Stack Overflow is a community of 4.7 million programmers, just like you, helping each other.

Join them; it only takes a minute:

Sign up
Join the Stack Overflow community to:
  1. Ask programming questions
  2. Answer and help your peers
  3. Get recognized for your expertise
float** matrix::mult(float** matrix1){
  float** result=new float *[n];
  int i,j,k;
    result[i]=new float [n];
  vect v1;
  vect v2;
  vect v3;
  vect total;
  clock_t start, end;
  start = clock();
  float result_ij=0;
  end = clock();
  return result;

This code is about exactly the same speed as the scalar code. I can't see why this would be so slow, it was compiled with g++ and the vect type is a union.

union vect {
__m128 v;    
float a[4];  
} ;

For the matrix as a multidimensional array, what is the fastest way to load that into the SSE register?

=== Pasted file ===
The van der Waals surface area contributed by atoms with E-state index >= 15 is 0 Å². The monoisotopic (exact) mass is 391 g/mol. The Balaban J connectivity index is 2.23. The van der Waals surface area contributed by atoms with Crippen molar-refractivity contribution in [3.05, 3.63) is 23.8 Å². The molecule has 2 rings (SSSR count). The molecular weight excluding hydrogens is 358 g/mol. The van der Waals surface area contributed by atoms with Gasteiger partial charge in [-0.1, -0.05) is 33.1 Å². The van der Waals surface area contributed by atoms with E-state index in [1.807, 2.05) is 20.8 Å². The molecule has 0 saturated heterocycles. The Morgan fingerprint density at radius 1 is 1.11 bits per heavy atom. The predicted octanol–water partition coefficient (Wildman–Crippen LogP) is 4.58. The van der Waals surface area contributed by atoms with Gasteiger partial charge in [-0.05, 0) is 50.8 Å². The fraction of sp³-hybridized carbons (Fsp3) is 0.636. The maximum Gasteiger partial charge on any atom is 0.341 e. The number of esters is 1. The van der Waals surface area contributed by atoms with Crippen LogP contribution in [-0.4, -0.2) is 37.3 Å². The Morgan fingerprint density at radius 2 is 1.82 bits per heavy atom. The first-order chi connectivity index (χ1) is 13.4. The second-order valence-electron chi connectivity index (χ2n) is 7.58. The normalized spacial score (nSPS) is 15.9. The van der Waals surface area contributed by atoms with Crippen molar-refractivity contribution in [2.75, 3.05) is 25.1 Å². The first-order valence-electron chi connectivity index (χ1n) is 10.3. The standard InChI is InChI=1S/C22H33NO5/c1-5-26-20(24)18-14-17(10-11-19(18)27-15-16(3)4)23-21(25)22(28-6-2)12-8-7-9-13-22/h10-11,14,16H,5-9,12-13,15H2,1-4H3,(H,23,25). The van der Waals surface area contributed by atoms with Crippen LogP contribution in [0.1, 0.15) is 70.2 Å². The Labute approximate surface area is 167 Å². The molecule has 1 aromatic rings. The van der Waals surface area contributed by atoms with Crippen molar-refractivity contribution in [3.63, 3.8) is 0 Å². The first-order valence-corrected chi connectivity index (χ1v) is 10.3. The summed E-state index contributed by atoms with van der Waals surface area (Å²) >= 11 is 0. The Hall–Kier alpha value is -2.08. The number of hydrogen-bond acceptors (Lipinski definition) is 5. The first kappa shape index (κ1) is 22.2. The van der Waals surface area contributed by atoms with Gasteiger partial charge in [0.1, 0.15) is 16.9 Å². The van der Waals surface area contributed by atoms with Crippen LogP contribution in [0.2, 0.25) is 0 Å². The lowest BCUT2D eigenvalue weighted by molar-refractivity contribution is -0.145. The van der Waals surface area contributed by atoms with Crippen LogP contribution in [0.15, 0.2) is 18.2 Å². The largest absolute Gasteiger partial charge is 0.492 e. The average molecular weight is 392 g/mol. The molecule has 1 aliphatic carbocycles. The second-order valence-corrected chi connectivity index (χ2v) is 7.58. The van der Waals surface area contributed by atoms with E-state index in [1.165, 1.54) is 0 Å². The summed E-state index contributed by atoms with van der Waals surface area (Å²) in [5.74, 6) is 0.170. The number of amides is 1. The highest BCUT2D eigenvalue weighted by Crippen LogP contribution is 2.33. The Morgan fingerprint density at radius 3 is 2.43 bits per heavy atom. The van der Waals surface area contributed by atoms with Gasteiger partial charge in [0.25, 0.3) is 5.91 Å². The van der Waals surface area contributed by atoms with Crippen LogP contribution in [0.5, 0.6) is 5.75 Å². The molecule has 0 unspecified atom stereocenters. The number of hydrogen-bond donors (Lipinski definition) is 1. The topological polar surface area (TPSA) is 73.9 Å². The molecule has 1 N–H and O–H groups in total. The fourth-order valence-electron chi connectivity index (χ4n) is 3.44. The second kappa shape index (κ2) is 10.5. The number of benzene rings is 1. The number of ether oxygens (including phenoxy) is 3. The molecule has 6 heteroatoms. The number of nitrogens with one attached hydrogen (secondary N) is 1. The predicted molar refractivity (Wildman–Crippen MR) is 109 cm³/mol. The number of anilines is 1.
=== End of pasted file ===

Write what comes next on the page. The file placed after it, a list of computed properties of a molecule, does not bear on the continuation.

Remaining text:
share|improve this question
Well, your memory access pattern is totally non-SSE, it won't work that way. You can't read elements [k][j] and [k+1][j] and so on into one register (well, you can, but it's so slow it defeats using SSE). – Damon Oct 18 '12 at 23:38
You might want to try some non sse optimizations to your code first.This might be helpful. – Recker Oct 18 '12 at 23:56

I'm not sure if you wanted to implement this yourself, but there's a lot of interesting code provided by Intel at:

They have code for multiplying 4x4, 6x6-matrices, finding the inverse of them and other. With both versions with and without SSE, they also show some benchmarking etc

share|improve this answer

Your Answer


By posting your answer, you agree to the privacy policy and terms of service.

Not the answer you're looking for? Browse other questions tagged or ask your own question.